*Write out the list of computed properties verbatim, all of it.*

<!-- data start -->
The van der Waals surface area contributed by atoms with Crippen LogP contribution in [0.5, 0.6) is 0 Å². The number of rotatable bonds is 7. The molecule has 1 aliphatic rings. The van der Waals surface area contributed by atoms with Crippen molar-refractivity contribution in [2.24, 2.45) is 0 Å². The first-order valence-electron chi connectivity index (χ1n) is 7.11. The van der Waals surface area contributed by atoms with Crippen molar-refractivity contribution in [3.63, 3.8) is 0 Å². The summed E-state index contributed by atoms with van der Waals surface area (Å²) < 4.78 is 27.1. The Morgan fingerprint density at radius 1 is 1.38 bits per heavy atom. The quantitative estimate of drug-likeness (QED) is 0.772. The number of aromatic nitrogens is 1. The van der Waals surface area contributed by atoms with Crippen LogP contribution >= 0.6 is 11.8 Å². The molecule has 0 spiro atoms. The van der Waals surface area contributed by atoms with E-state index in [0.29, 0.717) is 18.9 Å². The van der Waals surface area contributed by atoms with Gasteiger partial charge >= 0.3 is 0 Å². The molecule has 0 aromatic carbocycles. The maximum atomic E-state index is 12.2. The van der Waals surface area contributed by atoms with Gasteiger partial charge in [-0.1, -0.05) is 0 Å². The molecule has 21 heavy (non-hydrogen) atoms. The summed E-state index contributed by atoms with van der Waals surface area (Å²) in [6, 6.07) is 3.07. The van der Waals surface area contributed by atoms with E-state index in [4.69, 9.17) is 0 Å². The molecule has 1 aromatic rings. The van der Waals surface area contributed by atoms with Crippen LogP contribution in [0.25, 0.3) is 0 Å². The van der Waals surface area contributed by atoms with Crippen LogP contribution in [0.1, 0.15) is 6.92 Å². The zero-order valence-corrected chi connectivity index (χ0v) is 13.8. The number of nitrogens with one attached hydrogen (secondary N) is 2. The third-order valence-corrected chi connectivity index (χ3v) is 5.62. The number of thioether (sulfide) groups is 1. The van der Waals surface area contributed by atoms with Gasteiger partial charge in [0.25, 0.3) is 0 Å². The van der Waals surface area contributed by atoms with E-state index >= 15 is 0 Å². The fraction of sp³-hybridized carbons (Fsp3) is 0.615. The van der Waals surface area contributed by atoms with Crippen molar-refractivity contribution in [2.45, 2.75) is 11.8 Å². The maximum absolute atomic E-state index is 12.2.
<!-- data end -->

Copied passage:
The van der Waals surface area contributed by atoms with Crippen LogP contribution in [0.5, 0.6) is 0 Å². The number of rotatable bonds is 7. The molecule has 1 aliphatic rings. The van der Waals surface area contributed by atoms with Crippen molar-refractivity contribution in [2.24, 2.45) is 0 Å². The first-order valence-electron chi connectivity index (χ1n) is 7.11. The van der Waals surface area contributed by atoms with Crippen molar-refractivity contribution in [3.63, 3.8) is 0 Å². The summed E-state index contributed by atoms with van der Waals surface area (Å²) < 4.78 is 27.1. The Morgan fingerprint density at radius 1 is 1.38 bits per heavy atom. The quantitative estimate of drug-likeness (QED) is 0.772. The number of aromatic nitrogens is 1. The van der Waals surface area contributed by atoms with Crippen LogP contribution >= 0.6 is 11.8 Å². The molecule has 0 spiro atoms. The van der Waals surface area contributed by atoms with E-state index in [0.29, 0.717) is 18.9 Å². The van der Waals surface area contributed by atoms with Gasteiger partial charge >= 0.3 is 0 Å². The molecule has 0 aromatic carbocycles. The maximum atomic E-state index is 12.2. The van der Waals surface area contributed by atoms with Gasteiger partial charge in [-0.1, -0.05) is 0 Å². The molecule has 21 heavy (non-hydrogen) atoms. The summed E-state index contributed by atoms with van der Waals surface area (Å²) in [6, 6.07) is 3.07. The van der Waals surface area contributed by atoms with E-state index in [4.69, 9.17) is 0 Å². The molecule has 1 aromatic rings. The van der Waals surface area contributed by atoms with Crippen LogP contribution in [0.25, 0.3) is 0 Å². The van der Waals surface area contributed by atoms with Crippen LogP contribution in [0.1, 0.15) is 6.92 Å². The zero-order valence-corrected chi connectivity index (χ0v) is 13.8. The number of nitrogens with one attached hydrogen (secondary N) is 2. The third-order valence-corrected chi connectivity index (χ3v) is 5.62. The number of thioether (sulfide) groups is 1. The van der Waals surface area contributed by atoms with Gasteiger partial charge in [0.25, 0.3) is 0 Å². The van der Waals surface area contributed by atoms with E-state index >= 15 is 0 Å². The fraction of sp³-hybridized carbons (Fsp3) is 0.615. The van der Waals surface area contributed by atoms with Crippen molar-refractivity contribution in [2.45, 2.75) is 11.8 Å². The maximum absolute atomic E-state index is 12.2.